• Cook bulk meals like stews and soups in the crockpot to last you for various meals (or freeze for quick use)
  • Make your own "convenience foods" if you have the time (example: you may find it cheaper to buy the ingredients for homemade Paleo Lara Bars that will yield 10 bars than buy 10 Lara bars).
  • Check out other avenues for foods (Farmers Markets may be cheaper for produce than general stores, perhaps the upfront cost of a CSA would save you money, perhaps there's a CO-OP in your area, etc.)

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It is more expensive. There is no doubt about that, but honestly, it is worth it (though it probably doesn't feel that way on day 5!).

We make ourselves feel better about the money we are spending by thinking of other ways to cut back.

1) less money spent on dinning out

2) less money spent on alcohol

3) eventually (hopefully), less money spent on doctors/medical

4) less money spent on clothing my ever-expanding butt

5) less money spent on gas as I added 'biking to work' as part of one of my Whole30 goals

This time around, it's a little tougher for us financially as we are currently (temporarily) paying two mortgages (and we no longer have our own chickens for eggs!). To be able to afford it all, we've put off furnishing some of our new house (we have no dinning room table among other things), we've put off throwing any get-togethers at our place (again, no table!), we skipped x-mas gifts for each other this year and we are holding off on doing many 'fun' things like theater trips or renewing our bowling league membership until our financial situation is better. I'd rather spend the money on yummy food! In fact, Saturday night my husband suggested we go to the movies. I threw out the idea that we cook some stuff together instead (for the week) and we actually had a great time AND saved money. Of course, I'm lucky in that my husband is doing this with me. :)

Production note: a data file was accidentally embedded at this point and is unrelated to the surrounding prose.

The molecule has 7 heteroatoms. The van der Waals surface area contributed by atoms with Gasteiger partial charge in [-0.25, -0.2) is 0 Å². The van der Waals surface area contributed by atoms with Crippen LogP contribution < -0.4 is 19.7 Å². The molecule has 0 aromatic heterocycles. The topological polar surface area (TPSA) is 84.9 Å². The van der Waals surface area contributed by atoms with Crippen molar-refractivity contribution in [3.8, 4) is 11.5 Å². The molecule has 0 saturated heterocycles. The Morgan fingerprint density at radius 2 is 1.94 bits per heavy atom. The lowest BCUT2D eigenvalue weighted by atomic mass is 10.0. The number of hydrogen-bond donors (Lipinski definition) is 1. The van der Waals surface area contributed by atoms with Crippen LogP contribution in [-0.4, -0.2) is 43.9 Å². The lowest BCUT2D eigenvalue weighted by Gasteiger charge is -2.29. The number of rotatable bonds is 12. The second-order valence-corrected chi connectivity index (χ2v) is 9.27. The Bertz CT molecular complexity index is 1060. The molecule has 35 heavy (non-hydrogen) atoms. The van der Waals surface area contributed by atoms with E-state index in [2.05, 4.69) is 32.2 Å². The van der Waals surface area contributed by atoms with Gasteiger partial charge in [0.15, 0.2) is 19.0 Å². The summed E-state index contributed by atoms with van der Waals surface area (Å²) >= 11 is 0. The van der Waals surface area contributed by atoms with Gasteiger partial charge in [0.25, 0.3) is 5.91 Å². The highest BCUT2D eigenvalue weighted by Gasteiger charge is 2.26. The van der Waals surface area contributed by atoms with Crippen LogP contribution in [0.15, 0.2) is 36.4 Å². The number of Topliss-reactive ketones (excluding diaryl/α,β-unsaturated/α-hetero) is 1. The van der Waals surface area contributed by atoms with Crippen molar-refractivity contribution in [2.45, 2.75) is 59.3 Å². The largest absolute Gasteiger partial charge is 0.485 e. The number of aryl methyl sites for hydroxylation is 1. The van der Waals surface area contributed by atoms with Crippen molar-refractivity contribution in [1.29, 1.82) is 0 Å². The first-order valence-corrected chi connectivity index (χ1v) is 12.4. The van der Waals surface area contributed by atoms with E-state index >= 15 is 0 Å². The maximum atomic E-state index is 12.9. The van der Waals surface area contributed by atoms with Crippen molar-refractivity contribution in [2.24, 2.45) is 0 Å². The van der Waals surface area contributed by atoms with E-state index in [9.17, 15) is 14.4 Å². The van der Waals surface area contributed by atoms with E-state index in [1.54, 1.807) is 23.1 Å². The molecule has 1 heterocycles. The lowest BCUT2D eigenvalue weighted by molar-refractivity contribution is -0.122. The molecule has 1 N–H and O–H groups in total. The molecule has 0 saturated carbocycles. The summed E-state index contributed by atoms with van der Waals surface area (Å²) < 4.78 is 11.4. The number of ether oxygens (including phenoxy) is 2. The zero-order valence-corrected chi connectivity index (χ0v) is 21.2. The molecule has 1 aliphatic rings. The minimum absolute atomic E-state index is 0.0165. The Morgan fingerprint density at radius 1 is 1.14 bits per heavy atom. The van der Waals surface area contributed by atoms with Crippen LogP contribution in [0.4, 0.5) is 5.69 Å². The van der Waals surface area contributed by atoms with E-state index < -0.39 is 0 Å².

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Days 4 & 5 were the worst for me....I don't ever want to feel like I felt those 2 days again ever!

On groceries, like another poster said, make the best choices you can with YOUR budget and don't feel guilty about it. Good luck, the first week can be overwhelming, especially when you get your grocery bill!

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I agree with many of the suggestions already made, and would just add that sometimes you can find really good quality foods where you least expect it. I was at Costco the other day just to buy their 24 pack of organic eggs (half the price of Whole Foods!) and came across an ENORMOUS tub of organic coconut oil (Carrington Farms pure, unrefined, cold pressed, 100% organic extra virgin coconut oil) - it's 54 oz. for $7.99. Needless to say I snatched it up. Costco also sells organic chicken and grass fed beef. In December we actually invested in a 1/4 cow from a local, grassfed farm here in GA. It was expensive, but we have so much good quality beef in our freezer right now.

Sometimes if I'm having a week with a little extra cash on hand I'll stock up on something that I wouldn't otherwise buy. A few weeks ago I bought a bag of frozen, wild-caught shrimp at Whole Foods for 10.99. It's expensive and wouldn't' have otherwise been on my list, but now it's in my freezer and I'll rely on it if we're having a tight week (hubby is a stay-at-home dad so we're on one income).

Lastly, and I know this doesn't help when there's only so much to go around, but I had 4+ years of truly terrifying health issues after my 5 year-old son was born. I have literally spent thousands of dollars in medical care over the past 4 years and have suffered from everything from miscarriages (sorry, TMI) to suspected lymphoma to debilitating sinus infections. No medicine cured me. The only thing that has worked was eliminating all gluten, dairy and soy, which helped tremendously. The kicker though was going paleo and removing all grains. True health is worth its weight in gold. I know that doesn't make the grocery bill palatable, sorry! But every bite that's NOT the SAD is a step towards longevity. That mantra has worked for me when I'm going "GULP" at the check-out line!

Hang in there - you're doing great so far!!